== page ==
Vermeer in Bosnia
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About the author
Until his recent retirement, Lawrence Weschler was for more than twenty years a staff writer at The New Yorker, where his work shuttled between political tragedies and cultural comedies. He is a two-time winner of the George Polk Award and has also been honored with a Lannan Literary Award. The author of eleven books, including Mr. Wilson’s Cabinet of Wonder (which was short-listed for both the Pulitzer Prize and the National Book Critics Circle Award), he has taught at Princeton; Columbia; University of California, Santa Cruz; Bard; Vassar; and Sarah Lawrence. Since 2001 he has been the director of the New York Institute for the Humanities at New York University. He lives in Westchester County, New York, with his wife and daughter, though he pines continually for the light of his native L.A.
From the master chronicler of the marvelous and the confounding–author of Mr. Wilson’s Cabinet of Wonder–here is a much-anticipated new collection of more than twenty pieces from the past two decades, the majority of which have never before been gathered together in book form.
Lawrence Weschler is not simply a superb reporter, essayist, and cultural observer; he is also an uncanny collector and connector of wonders. In Vermeer in Bosnia, whether he is reporting on the aftermath of the Yugoslav wars (and noticing, for example, how centuries earlier Vermeer had had to invent the peace and serenity we so prize in his work today from a youth during which all of Europe had been as ravaged as Bosnia) or dissecting the special quality of light in his beloved hometown of Los Angeles, Weschler’s perceptions are often startling, his insights both fresh and profound.
Included here is Weschler’s remarkable profile of Roman Polanski–written years before the release of The Pianist, yet all but predicting the director’s confrontation with the Holocaust in that film–alongside an equally celebrated portrait of Ed Weinberger, a young designer crushed and yet hardly bowed by an extreme form of Parkinson’s disease. Here is Weschler limning his own experience as the grandson of an eminent Weimar-era composer, and then as the befuddled father of an eminently fetching daughter. Here is Weschler on Art Spiegelman, David Hockney, Ed Kienholz, and Wislawa Szymborska.
Here, in short, are some of the most dazzling pieces from Lawrence Weschler’s own brimming cabinet of marvels.
In the press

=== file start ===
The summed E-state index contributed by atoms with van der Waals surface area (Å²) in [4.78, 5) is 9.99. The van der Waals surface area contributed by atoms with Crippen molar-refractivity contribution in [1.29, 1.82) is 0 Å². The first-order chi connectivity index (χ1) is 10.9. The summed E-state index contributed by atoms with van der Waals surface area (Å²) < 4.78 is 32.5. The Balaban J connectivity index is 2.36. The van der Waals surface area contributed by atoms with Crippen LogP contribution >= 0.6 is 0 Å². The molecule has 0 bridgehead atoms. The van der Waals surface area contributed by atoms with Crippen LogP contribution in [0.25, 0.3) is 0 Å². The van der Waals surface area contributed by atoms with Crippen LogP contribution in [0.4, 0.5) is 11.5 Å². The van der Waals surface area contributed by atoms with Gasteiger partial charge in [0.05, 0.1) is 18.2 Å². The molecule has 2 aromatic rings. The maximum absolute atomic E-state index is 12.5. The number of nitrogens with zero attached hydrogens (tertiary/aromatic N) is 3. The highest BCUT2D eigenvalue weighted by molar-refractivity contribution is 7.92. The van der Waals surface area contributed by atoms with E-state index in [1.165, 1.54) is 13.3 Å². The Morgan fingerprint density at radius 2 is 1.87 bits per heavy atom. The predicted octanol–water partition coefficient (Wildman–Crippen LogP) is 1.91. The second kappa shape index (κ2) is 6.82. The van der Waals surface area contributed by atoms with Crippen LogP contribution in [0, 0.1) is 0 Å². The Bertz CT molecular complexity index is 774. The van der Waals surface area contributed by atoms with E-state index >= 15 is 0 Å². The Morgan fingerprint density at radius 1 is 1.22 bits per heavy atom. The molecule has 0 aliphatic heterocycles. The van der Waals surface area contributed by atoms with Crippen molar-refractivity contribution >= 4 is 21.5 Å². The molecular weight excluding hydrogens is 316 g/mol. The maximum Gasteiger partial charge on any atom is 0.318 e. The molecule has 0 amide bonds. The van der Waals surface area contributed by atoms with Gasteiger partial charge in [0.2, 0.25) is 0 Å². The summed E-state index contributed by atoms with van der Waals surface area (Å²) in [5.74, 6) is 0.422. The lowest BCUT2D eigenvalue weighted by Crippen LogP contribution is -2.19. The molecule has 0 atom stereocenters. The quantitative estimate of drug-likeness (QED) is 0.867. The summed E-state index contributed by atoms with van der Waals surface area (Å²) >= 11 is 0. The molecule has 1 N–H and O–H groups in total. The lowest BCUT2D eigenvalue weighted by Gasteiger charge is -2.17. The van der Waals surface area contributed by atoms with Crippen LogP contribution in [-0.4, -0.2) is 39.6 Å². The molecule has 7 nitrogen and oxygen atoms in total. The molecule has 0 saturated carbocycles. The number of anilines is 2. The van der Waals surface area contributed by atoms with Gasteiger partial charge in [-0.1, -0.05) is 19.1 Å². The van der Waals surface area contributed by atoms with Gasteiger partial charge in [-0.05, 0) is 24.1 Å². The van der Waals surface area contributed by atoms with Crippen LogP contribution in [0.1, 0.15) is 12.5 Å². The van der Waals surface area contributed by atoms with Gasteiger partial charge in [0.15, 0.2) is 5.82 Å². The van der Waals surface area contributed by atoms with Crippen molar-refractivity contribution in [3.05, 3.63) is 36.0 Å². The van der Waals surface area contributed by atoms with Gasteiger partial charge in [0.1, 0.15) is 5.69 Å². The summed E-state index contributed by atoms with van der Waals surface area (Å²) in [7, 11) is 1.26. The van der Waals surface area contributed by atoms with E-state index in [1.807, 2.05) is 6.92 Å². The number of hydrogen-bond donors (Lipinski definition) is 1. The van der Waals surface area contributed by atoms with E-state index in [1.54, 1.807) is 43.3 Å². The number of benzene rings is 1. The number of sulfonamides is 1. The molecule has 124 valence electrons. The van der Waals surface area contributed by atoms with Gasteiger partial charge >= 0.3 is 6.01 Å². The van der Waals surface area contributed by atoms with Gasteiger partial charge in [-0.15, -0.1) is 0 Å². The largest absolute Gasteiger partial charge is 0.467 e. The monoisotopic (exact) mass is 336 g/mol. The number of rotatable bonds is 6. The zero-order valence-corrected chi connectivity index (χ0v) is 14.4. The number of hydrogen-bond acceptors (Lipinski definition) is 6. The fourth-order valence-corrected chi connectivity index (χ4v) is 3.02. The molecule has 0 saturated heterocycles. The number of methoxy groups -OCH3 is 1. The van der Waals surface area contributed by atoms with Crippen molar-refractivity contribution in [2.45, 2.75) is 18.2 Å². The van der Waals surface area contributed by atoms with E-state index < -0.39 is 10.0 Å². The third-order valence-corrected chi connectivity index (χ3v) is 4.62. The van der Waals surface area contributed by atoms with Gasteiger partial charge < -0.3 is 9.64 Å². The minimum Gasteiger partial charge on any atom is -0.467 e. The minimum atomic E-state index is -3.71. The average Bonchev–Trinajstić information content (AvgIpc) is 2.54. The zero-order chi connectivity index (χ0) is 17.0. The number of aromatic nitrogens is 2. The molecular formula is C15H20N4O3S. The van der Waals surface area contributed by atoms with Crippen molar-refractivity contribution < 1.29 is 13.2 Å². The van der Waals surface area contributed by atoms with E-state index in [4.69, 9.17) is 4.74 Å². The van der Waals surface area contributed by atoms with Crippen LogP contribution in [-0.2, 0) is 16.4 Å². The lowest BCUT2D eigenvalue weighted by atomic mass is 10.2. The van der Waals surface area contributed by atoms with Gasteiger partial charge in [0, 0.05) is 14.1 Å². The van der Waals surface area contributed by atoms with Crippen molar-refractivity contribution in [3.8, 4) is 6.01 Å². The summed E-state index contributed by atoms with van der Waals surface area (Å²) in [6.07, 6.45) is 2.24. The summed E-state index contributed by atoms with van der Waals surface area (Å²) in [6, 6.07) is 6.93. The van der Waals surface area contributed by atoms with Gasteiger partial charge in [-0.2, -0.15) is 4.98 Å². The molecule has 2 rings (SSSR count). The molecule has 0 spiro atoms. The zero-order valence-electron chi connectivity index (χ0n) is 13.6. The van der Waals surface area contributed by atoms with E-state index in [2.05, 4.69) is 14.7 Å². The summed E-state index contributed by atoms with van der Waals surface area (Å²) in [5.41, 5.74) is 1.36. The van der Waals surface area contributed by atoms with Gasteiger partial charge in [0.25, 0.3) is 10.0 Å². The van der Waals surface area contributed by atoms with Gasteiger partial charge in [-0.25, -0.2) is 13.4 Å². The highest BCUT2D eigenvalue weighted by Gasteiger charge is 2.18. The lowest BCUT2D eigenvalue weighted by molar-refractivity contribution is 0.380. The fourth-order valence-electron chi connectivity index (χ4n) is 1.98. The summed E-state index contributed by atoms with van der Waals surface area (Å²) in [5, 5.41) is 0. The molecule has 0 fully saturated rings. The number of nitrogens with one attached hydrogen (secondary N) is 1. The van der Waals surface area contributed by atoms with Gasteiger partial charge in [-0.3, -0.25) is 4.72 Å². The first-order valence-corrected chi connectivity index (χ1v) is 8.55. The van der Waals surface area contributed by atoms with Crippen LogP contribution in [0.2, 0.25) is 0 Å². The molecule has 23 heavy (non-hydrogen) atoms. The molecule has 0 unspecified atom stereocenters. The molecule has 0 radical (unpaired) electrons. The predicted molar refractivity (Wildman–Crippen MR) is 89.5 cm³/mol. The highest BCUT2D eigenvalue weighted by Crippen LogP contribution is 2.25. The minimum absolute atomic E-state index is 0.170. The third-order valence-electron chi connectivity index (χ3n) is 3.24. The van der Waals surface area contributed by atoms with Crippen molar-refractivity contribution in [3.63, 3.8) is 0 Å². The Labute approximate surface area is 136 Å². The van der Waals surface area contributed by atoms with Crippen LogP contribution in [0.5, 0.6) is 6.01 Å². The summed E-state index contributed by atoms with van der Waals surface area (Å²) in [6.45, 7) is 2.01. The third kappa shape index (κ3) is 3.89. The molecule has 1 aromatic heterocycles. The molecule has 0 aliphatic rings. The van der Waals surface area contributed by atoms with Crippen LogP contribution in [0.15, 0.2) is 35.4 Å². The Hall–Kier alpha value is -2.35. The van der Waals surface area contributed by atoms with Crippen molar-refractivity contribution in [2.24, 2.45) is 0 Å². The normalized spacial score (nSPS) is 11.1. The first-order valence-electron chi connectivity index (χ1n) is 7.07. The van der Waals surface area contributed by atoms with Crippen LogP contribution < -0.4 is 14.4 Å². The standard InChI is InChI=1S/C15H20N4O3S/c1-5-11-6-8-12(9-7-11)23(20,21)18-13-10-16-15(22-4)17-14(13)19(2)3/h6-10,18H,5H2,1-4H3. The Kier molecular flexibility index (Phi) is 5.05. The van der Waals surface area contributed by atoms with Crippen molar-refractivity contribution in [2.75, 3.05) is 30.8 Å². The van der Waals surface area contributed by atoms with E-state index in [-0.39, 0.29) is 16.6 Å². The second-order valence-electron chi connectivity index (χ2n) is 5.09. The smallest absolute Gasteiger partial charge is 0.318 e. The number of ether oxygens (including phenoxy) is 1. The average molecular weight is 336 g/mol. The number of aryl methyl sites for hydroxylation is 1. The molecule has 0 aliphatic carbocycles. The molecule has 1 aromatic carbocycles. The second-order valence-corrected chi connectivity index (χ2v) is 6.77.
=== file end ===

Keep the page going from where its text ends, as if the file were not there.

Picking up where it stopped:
“A lush book. . . . Astonishing. . . . Weschler may be the finest writer in the United States.” –LA WeeklyA San Francisco Chronicle and San Jose Mercury News Best Book of the YearA Bloomsbury Review Editors’ Favorite“There’s no writer alive with more raw and contagious enthusiasm for the world. . . . Ravishing and utterly life-emboldening.” –Dave Eggers“Miraculous. . . . Excellentric. . . . Electrically precise. . . . Endlessly nuanced. . . . Layered. Mischievous. Faceted. Fun. . . . Weschler inspires envy.” –The New York Observer“Startling. . . . Promiscuously eclectic. . . . Weschler is an impossibly wide-ranging writer [and] a master of the journalistic profile.” –Chicago Tribune“Lambent. . . . Vivid. . . . Filigreed and moving. . . . A gorgeous collection.” –San Francisco Chronicle“Lively and provocative. . . . Wonderfully illuminating. . . . A surprising smorgasbord of delights. . . . [Weschler is] an erudite, enthusiastic observer of life.” –Los Angeles Times“Absorbing. . . . Weschler . . . has an unbeatable eye–and heart and writerly panache–for human oddity and invention.” –Entertainment Weekly“Luminous. . . . Exquisite. . . . Weschler is a master of the short form. . . . [He] pokes around in odd corners but always finds great stories of human experience. . . . [He] finds the ‘edge’ and freezes it for us in finely-sharpened prose.” –The Oregonian“Weschler is a national treasure . . . that rare cultural commentator whose keenly off-center perspectives and interests bring new meaning to the idea of ‘the pleasure of the text.’ ” –The Bloomsbury Review“Like a postmodern Scheherazade . . . Weschler spins yarns about everything under the sun. . . . [He has] a keen eye for connecting the dots we mere mortals can’t, or won’t, see . . . and writes generous prose that allows the reader to share in the author’s serendipitous discoveries.” –Austin Chronicle“Weschler is a writer one wants to reads irrespective of what he is writing about. His marvelous essays are models of clarity of thought and subtlety of feeling–and vice-versa. Vermeer in Bosnia is nothing less than a sustained advertisement for the life of the mind.” –Geoff Dyer, author of Yoga for People Who Can’t Be Bothered To Do It“A goldmine of excellent writing.” –Santa Cruz Sentinel“Brilliant. . . . Engrossing. . . . Compelling. . . . The essays . . . display a tremendous breadth and depth. . . . By simply connecting the dots, he creates a picture that others might not see. . . . Few readers can remain indifferent to Weschler’s work.” –St. Petersburg Times“The Urban piece alone, was, for me, worth the price of admission.” –David Byrne“Graceful and illuminating.” –The Globe and Mail (Toronto)“A writer of wide-ranging passions from the quirky to the crucial. . . . Weschler [is] a literary renaissance and reconnaissance man keen on collecting and connecting, effectively reconciling and interrelating apparent disparities and disjunctions.” –San Diego Union Tribune“From his sad sanity on Yugoslavia’s aftermath, to the most endearing argument for L.A. since the Beach Boys, Weschler gets around–though the holy-moly roadside attraction here is the author’s landmark brain.” –Sarah Vowell, author of Take the Cannoli“Inspiring. . . . With his densely textured consciousness, coupled with a curiosity that can only be called protean, [Weschler] may be the most civilized staff writer The New Yorker ever lost. . . . Most consistently winning of all is that echt capacity of the literate soul: the ability to juggle incongruities without twitching.” –The New York Observer“Rich. . . . Enchanting. . . . A smart melding of thought and feeling. . . . Weschler shows great mind-eye coordination. He sees and he thinks, and what he thinks is revelatory.” –Detroit Free Press “Off-the-charts, happy/sad feeling, dark in the winter brilliant in the springtime crazy book! Big Polish ears and shaky furniture, are you joy today? Suntory time.” –Mark Salzman, author of Lying Awake“Weschler [is] one of the best writers in the country. . . . To me [he] is like Ray Charles; he puts his own soulful stamp on anything that beckons him, and something moves me in almost everything he does. . . . What sets Weschler apart is the utterly fresh and unexpected connections he makes as he digs ever deeper into a subject.” –Pamela Feinsilber, San Francisco Magazine